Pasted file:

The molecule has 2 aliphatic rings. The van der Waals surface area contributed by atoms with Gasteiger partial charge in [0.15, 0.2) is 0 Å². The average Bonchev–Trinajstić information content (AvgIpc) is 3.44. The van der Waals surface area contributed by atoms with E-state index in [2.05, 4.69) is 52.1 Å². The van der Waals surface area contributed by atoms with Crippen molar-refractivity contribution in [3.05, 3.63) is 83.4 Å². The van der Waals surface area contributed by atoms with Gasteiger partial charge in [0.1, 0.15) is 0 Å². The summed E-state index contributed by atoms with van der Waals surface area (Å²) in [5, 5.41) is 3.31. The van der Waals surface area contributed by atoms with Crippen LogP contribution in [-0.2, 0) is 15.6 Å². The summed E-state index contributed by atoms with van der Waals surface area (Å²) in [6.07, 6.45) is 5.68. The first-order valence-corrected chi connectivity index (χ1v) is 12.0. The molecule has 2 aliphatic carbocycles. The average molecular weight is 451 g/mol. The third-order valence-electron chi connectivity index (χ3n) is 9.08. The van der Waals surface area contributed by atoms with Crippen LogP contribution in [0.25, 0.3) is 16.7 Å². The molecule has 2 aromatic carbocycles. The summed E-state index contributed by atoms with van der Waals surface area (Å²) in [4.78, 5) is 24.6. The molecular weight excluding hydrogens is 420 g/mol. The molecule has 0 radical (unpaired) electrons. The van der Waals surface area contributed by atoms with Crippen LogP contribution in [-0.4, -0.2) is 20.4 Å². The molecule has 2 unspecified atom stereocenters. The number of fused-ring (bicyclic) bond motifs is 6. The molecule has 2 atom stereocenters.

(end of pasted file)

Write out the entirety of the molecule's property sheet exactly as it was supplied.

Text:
The molecule has 2 aliphatic rings. The van der Waals surface area contributed by atoms with Gasteiger partial charge in [0.15, 0.2) is 0 Å². The average Bonchev–Trinajstić information content (AvgIpc) is 3.44. The van der Waals surface area contributed by atoms with E-state index in [2.05, 4.69) is 52.1 Å². The van der Waals surface area contributed by atoms with Crippen molar-refractivity contribution in [3.05, 3.63) is 83.4 Å². The van der Waals surface area contributed by atoms with Gasteiger partial charge in [0.1, 0.15) is 0 Å². The summed E-state index contributed by atoms with van der Waals surface area (Å²) in [5, 5.41) is 3.31. The van der Waals surface area contributed by atoms with Crippen LogP contribution in [-0.2, 0) is 15.6 Å². The summed E-state index contributed by atoms with van der Waals surface area (Å²) in [6.07, 6.45) is 5.68. The first-order valence-corrected chi connectivity index (χ1v) is 12.0. The molecule has 2 aliphatic carbocycles. The average molecular weight is 451 g/mol. The third-order valence-electron chi connectivity index (χ3n) is 9.08. The van der Waals surface area contributed by atoms with Crippen LogP contribution in [0.25, 0.3) is 16.7 Å². The molecule has 2 aromatic carbocycles. The summed E-state index contributed by atoms with van der Waals surface area (Å²) in [4.78, 5) is 24.6. The molecular weight excluding hydrogens is 420 g/mol. The molecule has 0 radical (unpaired) electrons. The van der Waals surface area contributed by atoms with Crippen LogP contribution in [-0.4, -0.2) is 20.4 Å². The molecule has 2 unspecified atom stereocenters. The number of fused-ring (bicyclic) bond motifs is 6. The molecule has 2 atom stereocenters.